It’s Tough to be a Toad

Image by Mikaela Oles/USFWS | Video by Christina Stone/USFWS

TOADally cool facts about the Wyoming toad

  • Discovered in 1946 by a professor at the University of Wyoming, Dr. George T. Baxter
  • Known only to inhabit Albany County, Wyoming
  • This small chunker of a toad grows to be a little over 2 inches long
  • Usually brown, gray, or dark green in color and covered in warts
  • Lifespan of up to 8 years
  • Relies on detecting movements to catch prey
  • Eats small invertebrates such as ants, beetles, and insect larvae
  • Secretes poison from glands behind their eyes to evade predators
  • Males give females a hug while breeding
  • Males vibrate when picked up and will sometimes chirp

When the Wyoming toad ran wild

The Wyoming toad was once an abundant species commonly seen hopping around the Laramie Plains in Albany County, Wyoming. These adorable little lumps could be found in the floodplains of the Big and Little Laramie rivers and in ponds throughout the Laramie Basin.

Wyoming toad sitting in shallow water with toes spread
Wyoming toad by Michael D’Agostino/USFWS

Road to recovery

Every year, USFWS works alongside partners such as federal and state agencies, universities, zoos, and volunteers to find new ways to achieve self-sustaining wild populations of the Wyoming toad. Their efforts include a captive breeding program that centers around releasing captive-raised toads into suitable habitat in Albany County, and then monitoring their survival in the wild. In the past, tadpoles and toadlets were released into the wild with the expectation that they would grow and breed. However, this process was not, by itself, effective at reestablishing wild populations, because the tadpoles and toadlets often struggled to make it to adulthood. Now, in addition to tadpoles and toadlets, adult toads are released in the hopes that they will be more resilient and likely to successfully breed.

Girl with long, blonde braid, black ball cap, blue shirt, blue backpack, and gray pants while kneeling down to write on paper
Left: Wyoming toad with tracking belt by Mikaela Oles/USFWS | Right: Collecting data of Wyoming toads by Mikaela Oles/USFWS
Wyoming toad on back in hands covered in white latex gloves, Q-tip rubbing on toad
Bathing Wyoming toad in Vitamin E by Michael D’Agostino/USFWS
Woman with short brown hair, gray ball cap, green shirt, and orange backpack holding a giant antenna
Left: Rachel Arrick collecting habitat data by Mikaela Oles/USFWS | Right: Rachel Arrick using an antennae to track Wyoming toads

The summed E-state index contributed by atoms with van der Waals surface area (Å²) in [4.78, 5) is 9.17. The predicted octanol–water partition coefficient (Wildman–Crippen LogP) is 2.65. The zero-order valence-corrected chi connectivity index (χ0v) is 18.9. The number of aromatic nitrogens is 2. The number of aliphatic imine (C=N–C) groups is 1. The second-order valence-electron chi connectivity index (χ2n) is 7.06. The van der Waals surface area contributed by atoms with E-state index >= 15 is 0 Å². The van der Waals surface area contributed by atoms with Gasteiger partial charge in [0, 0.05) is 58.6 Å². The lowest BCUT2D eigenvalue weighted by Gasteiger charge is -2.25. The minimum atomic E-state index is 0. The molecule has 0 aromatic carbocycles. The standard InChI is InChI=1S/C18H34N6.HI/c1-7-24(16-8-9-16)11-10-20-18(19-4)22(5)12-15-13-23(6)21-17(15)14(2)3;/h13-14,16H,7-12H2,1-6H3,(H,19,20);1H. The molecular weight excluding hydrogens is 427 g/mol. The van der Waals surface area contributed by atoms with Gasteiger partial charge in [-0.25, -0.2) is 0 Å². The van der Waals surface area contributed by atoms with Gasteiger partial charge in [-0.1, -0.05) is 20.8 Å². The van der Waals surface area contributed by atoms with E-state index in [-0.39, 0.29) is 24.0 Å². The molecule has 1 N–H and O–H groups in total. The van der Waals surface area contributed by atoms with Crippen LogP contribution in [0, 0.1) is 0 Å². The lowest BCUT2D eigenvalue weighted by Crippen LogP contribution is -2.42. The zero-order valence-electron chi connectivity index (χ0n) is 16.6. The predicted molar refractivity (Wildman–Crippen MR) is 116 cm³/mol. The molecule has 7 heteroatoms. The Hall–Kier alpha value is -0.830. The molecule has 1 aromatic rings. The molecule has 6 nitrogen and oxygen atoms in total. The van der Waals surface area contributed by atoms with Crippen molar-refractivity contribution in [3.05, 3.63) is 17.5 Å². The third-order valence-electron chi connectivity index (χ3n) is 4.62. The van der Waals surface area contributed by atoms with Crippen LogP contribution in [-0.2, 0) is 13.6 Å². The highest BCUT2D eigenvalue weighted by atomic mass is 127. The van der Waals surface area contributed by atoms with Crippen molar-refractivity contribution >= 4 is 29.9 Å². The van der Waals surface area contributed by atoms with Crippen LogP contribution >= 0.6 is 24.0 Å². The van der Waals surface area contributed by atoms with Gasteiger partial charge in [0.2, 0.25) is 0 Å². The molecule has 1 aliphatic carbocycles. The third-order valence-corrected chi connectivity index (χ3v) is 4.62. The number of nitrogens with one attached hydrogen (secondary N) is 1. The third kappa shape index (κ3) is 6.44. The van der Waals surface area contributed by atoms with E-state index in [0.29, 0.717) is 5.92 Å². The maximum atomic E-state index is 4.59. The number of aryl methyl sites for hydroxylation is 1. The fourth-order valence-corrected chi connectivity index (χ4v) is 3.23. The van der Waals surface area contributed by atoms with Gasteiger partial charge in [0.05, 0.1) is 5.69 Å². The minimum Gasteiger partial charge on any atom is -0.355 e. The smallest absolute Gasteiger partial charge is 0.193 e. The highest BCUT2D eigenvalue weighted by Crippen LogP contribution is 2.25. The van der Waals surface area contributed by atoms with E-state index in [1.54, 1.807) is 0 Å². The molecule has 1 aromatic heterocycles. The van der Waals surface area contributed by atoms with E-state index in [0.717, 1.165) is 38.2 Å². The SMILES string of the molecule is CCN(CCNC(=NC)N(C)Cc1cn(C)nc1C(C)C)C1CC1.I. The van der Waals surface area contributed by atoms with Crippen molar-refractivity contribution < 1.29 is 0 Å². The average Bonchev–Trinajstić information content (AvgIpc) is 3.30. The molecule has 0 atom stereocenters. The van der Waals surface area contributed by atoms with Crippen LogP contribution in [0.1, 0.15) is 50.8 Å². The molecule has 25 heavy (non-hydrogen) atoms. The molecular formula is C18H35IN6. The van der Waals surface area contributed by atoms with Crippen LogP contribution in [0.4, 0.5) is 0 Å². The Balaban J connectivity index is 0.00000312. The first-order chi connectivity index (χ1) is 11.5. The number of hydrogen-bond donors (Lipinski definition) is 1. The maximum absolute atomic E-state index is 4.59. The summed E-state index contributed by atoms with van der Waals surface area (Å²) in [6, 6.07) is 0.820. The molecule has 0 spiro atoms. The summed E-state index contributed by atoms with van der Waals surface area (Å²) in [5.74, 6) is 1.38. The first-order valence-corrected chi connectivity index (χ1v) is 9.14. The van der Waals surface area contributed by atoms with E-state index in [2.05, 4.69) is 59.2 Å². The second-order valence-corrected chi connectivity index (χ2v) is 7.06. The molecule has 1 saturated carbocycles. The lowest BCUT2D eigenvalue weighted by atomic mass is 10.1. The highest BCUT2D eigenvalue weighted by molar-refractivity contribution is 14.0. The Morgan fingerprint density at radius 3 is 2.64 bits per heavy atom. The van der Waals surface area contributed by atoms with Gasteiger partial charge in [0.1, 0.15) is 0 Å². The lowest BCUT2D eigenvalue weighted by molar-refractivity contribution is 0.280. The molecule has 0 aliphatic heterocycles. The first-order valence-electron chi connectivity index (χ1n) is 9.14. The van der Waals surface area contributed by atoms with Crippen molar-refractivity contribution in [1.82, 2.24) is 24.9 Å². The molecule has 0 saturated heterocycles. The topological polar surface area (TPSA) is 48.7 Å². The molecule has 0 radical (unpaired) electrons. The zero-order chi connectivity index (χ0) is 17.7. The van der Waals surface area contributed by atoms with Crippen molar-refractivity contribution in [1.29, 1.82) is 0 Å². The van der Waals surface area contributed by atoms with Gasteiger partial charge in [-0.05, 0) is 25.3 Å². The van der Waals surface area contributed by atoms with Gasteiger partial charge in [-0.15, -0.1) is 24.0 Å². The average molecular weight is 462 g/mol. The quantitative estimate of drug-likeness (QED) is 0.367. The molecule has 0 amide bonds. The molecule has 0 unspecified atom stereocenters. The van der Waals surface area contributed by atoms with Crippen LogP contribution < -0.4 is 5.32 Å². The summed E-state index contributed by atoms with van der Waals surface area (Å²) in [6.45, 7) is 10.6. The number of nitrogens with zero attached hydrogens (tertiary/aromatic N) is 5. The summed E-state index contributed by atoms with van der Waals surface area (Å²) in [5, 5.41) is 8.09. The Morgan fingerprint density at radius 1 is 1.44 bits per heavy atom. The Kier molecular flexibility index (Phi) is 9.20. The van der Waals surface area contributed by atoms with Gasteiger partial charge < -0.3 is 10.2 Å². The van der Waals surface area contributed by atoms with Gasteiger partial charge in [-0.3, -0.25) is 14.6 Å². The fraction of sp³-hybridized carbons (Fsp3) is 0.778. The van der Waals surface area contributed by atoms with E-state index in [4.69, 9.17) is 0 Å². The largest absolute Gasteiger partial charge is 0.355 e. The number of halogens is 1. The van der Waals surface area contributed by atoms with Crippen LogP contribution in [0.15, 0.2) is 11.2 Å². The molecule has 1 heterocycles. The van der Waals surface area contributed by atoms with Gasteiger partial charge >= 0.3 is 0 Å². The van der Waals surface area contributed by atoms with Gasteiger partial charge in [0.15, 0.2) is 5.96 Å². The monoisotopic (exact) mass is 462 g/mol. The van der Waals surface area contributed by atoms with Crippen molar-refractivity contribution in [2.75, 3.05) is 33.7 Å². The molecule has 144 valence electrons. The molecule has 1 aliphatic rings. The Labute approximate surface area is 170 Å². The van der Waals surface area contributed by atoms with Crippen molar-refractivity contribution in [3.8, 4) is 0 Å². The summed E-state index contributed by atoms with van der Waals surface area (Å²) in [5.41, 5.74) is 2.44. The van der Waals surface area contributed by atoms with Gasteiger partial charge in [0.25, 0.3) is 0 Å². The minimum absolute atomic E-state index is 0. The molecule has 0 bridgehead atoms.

girl with ball cap and long blonde braid holding a Wyoming toad in front of her face and smiling
Graduate student with a Wyoming toad after collecting data by Mindy Meade/USFWS

Hopping into hope

While the recovery of the Wyoming toad will take many more years of dedication and tedious, hard work, we are on the way to achieving self-sustaining, wild populations. Every year, innovative ideas and processes are being implemented to bring us even closer to conservation success. The survival of the Wyoming toad (and all amphibians) is imperative for the health of the environment. Not only do they help control insect populations, but they are an important part of the food web, provide nutrients to the environment, and are indicators of the health of the habitat that is shared by countless species. Thanks to the work of many passionate and driven USFWS employees and caring partners, there is hope that the Wyoming toad will once again be abundant and living its best life in the Laramie Plains of Wyoming.

Learn more about the Wyoming toad:

St Louis Zoo — Wyoming Toad

Cheyenne Mountain Zoo — Wyoming Toad

The Wyoming Toad: Almost extinct in America’s backyard (Panama Amphibian Rescue and Conservation Project)

Wyoming Toads Begin To Recover As States Seek Endangered Species Act Overhaul (NPR)

Putting the Extremely Rare Wyoming Toad Back Into the Wild (National Geographic)

Wyoming Toad Streaming (YouTube)

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U.S. Fish and Wildlife Service

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